Or as part of a police sting, as the case may be.

There are plenty of culinary delights besides the eponymous dog, including some of the best Italian food west of New Jersey, but, again, there are attendant rules and regulations. Please pay attention, because although the folks we met in Chicago were friendly and affable, when it comes to food they mean business.

Near the famous Lincoln Park Zoo, for another e.g., there’s a terrific pub/eatery called R.J. Grunt’s. And at R.J. Grunt’s, where the proprietors claim to have invented the modern-day salad bar, you can pile everything from aardvark shavings to zinnia petals on your scrumptious salad, but if you’re caught sharing with a non-salad-bar patron—even your mom—you will be hauled off on an S.S.B.

We’d been in town for a few days by the time we hit Grunt’s, so we were practically Chicagoans ourselves by this time. As they took away one particular crouton criminal, a wide-eyed tourist sidled up to me.

“What happened?” he asked.

“S.S.B.”

“S.S.B.?”

“Sharing Salad Bar. Stand back, please.”

But far and away our most exciting brush with Chicago’s culinary commandments was at the one and only Billy Goat Tavern tucked under the bridge on Michigan Avenue. Yep, this is the place that inspired the classic Saturday Night Live “cheezeborger, cheezeborger, cheezeborger” skit.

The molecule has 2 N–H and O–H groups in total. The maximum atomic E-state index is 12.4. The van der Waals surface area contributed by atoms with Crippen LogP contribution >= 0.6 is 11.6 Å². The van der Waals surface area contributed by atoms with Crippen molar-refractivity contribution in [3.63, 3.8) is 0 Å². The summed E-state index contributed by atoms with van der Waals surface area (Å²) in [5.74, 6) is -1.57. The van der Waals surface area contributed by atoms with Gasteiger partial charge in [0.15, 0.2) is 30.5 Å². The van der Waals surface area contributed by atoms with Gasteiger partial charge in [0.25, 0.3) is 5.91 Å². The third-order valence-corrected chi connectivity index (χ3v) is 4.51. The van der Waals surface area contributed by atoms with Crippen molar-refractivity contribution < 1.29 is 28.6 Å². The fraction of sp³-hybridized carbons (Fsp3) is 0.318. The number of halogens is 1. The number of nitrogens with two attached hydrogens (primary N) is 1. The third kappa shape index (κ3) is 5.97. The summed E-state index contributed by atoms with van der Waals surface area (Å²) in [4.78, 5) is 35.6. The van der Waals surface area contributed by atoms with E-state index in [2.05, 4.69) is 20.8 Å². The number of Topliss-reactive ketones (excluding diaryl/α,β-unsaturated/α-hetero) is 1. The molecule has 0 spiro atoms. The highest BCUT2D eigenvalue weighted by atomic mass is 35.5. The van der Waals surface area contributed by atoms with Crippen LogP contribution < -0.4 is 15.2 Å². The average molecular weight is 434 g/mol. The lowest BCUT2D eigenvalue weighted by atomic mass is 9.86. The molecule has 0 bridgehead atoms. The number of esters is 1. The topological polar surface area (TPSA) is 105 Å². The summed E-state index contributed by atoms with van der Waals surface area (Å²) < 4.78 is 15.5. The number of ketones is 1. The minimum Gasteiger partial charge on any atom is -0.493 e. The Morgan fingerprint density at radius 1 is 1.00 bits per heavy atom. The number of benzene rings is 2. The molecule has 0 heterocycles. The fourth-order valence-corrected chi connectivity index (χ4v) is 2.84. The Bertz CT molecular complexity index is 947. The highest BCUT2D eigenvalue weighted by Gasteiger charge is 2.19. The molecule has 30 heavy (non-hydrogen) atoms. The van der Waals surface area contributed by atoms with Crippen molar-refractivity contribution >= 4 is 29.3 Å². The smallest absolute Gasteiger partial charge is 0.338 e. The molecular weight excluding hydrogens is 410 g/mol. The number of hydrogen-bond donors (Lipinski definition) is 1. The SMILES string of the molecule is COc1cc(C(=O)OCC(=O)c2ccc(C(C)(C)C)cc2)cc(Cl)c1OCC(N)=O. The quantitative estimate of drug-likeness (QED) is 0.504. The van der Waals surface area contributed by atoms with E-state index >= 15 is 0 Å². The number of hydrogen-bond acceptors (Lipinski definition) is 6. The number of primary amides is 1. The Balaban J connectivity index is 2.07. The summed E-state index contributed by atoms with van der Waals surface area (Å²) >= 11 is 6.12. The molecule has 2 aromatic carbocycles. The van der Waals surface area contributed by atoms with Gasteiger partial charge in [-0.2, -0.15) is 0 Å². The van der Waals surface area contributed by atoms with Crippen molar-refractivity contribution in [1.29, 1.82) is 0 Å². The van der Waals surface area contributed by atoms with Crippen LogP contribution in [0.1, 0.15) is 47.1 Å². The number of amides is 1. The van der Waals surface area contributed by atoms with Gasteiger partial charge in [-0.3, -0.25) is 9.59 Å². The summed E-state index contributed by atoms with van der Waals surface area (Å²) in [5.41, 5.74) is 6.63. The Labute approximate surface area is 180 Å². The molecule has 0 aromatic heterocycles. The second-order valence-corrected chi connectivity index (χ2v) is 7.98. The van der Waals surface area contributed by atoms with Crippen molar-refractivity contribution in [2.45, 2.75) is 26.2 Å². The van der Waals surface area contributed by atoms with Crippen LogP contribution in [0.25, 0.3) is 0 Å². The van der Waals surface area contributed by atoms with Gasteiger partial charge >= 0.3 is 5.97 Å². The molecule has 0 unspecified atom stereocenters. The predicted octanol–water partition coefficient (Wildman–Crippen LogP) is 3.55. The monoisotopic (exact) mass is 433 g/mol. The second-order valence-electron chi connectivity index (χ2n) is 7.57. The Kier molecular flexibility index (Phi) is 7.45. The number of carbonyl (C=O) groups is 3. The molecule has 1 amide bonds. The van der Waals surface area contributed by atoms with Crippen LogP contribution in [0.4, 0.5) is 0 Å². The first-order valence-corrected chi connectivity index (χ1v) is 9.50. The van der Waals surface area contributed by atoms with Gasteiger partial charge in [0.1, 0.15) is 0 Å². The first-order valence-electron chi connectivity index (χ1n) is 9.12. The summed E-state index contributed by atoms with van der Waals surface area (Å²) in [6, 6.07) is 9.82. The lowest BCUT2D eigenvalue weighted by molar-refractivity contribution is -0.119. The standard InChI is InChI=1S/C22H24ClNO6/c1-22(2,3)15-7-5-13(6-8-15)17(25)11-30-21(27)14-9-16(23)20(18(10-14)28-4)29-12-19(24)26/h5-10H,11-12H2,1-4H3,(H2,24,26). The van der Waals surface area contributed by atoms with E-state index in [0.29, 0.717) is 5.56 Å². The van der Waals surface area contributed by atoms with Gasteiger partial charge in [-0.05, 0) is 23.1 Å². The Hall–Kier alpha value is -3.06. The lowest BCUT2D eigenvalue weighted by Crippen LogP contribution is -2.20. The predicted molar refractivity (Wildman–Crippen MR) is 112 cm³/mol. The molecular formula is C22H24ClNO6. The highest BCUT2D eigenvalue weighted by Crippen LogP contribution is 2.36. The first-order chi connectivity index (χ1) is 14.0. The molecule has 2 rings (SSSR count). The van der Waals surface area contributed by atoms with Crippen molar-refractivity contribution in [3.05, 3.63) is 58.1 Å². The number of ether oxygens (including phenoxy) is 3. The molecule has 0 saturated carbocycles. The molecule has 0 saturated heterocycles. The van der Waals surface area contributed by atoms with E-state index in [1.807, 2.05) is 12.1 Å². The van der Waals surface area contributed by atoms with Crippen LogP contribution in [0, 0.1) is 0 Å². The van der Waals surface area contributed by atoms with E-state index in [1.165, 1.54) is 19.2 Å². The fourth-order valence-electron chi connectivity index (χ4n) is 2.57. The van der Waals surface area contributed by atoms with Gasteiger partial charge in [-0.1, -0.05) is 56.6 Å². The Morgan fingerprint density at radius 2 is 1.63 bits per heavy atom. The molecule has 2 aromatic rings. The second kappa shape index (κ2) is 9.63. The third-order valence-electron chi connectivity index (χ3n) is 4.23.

It’s all true. Except it’s “no Pepsi, Coke” instead of the “no Coke, Pepsi” John Belushi recited in the SNL skit. Apparently, Belushi figured “no Coke, Pepsi” sounded funnier, and who can argue his comedic brilliance? All the rest you remember from the skit is right on, however. The waitress bullied us into not only “cheezeborgers” but double “cheezeborgers” at that—and they were worth it. I’m doing a Pavlovian salivation thing right now just typing about them.

And yes, there are no fries. No fries, cheeps. There’s a great big sign warning you, so you’ve only yourself to blame if you get hauled away on an F.F.T.

“F.F.T.?”

“French Fry Try. Stand back, please.”

Roger White is a freelance writer living in Austin, Texas, with his lovely wife, two precocious daughters, a very fat dachshund, and a self-absorbed cat. For further adventures, visit oldspouse.wordpress.com.